Massachusetts Daily Collegian

A free and responsible press serving the UMass community since 1890

A free and responsible press serving the UMass community since 1890

Massachusetts Daily Collegian

A free and responsible press serving the UMass community since 1890

Massachusetts Daily Collegian

Students voice concerns about sex ed.

Courtesy Wikimedia Commons

On Feb,16,, hundreds of Massachusetts high school students gathered together in Boston’s City Council building to share their concerns with sexual education in their schools.

That day, students engaged in a two-hour hearing during which they discussed their desire for more sexual education and greater condom accessibility. According to several students at the hearing, the students wanted adults to listen to their suggestions for in-depth education on sex that involves information that teaches students more than how not to be sexual human beings.

The students involved in this hearing said that they need a greater knowledge of sex because “sexual identity is part of their lives.”

Hope Keenan, a sophomore at the University of Massachusetts, agreed with the students. “I think sex ed. should be more up-to-date with how teens and young adults interact with each other sexually rather than teaching older ideas about sex, because teenagers these days are going to have sex even if teachers tell them not to,” she said,

The students voiced that it is important to many students to learn about all aspects of sex, transmitted diseases and protection. The students believe that only teaching them the idea that ”sex is bad,” or having abstinence-only sexual education, does a disservice to young students embarking on adulthood.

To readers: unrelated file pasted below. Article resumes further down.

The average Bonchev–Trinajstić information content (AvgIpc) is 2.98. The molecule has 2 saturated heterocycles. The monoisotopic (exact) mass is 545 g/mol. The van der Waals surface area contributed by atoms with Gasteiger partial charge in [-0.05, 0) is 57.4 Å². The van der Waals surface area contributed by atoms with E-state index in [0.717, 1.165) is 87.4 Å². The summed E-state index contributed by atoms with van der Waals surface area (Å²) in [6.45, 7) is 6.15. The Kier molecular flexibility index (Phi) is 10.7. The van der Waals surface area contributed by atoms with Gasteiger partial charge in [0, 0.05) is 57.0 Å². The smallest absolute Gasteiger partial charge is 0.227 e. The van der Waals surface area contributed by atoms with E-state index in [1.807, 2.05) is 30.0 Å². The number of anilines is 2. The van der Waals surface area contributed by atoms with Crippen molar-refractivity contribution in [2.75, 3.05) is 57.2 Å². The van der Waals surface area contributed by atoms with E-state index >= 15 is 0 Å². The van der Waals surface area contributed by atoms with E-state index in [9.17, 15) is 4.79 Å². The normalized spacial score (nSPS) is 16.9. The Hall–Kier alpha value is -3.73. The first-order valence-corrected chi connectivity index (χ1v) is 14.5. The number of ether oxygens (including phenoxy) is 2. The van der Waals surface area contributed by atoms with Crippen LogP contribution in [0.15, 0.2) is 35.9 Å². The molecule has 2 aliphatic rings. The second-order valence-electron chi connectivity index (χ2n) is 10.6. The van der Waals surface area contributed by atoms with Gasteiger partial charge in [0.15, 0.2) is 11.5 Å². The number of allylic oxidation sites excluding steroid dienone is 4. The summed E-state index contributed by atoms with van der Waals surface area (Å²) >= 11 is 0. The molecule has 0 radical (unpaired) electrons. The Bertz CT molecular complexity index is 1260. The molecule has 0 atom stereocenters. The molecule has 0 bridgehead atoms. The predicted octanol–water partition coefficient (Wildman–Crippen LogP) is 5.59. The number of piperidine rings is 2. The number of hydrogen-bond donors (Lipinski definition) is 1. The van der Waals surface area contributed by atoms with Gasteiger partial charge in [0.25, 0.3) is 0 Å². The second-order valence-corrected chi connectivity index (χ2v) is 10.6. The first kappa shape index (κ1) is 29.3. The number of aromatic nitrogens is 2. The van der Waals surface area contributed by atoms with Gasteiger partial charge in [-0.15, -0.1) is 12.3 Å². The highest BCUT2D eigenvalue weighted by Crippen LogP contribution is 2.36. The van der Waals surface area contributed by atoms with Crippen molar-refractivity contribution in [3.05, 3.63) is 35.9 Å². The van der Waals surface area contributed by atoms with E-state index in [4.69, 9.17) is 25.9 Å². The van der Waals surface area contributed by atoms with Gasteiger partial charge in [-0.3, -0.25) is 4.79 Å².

Elizabeth Bertone-Johnson, an associate professor in UMass’ public health department said, “I fully support comprehensive sex ed. and condom distribution.”

John Clark, a senior, agreed with her and emphasized the importance of being taught safe sex.

“I think it’s really important that highschoolers learn about protective sex. If someone were to become pregnant in high school their lives can come to a standstill,” Clark said.

Many adults who were at the hearing seemed skeptical about changing the sexual education programs or distributing condoms to teenagers because of their concern with teens’ hookup culture. However, some believe it may be necessary based on their views of the current culture among teenagers.

“The media has a huge influence on the image of teen moms being “cool,” because of all the shows about teenage pregnancy these days and sex education is necessary for this very reason,” said a senior at UMass who wished to remain anonymous.  

Haleigh Finch can be reached at [email protected].

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  • A

    AnonymousMar 1, 2011 at 8:48 pm

    The college ‘hookup culture’ is now in the high schools.

    We really need to come back from the expectation that a woman must first sleep with a guy before he can have any interest in any form of relationship with her — I don’t know how we do this but we kinda have to go back to the era of the woman being of interest to the man even though he hasn’t slept with her yet — on some level, we gotta do this!

  • N

    NickFeb 24, 2011 at 3:35 pm

    Interested in the debate on sex education in public schools? Tune into the PBS show Basic Black for a LIVE discussion on Friday, February 25th at 7:30 pm EST on channel 2 in Boston and at, where you can also join a live chat.

  • T

    thezakFeb 24, 2011 at 9:37 am

    How widespread is the strategy?… of
    “BEFORE we have sex let’s get tested TOGETHER
    for A VARIETY of STDs.”

    Do sexual health checkups reduce the ambiguity?…
    Can sexual health checkups be like anything else POTENTIAL sex
    partners do together?…

    If you needed surgery would you want the surgeon to wash
    before operating?…

    If you needed a blood transfusion would you want the blood tested
    before or after the transfusion?…

    see also

    “tested together” alerts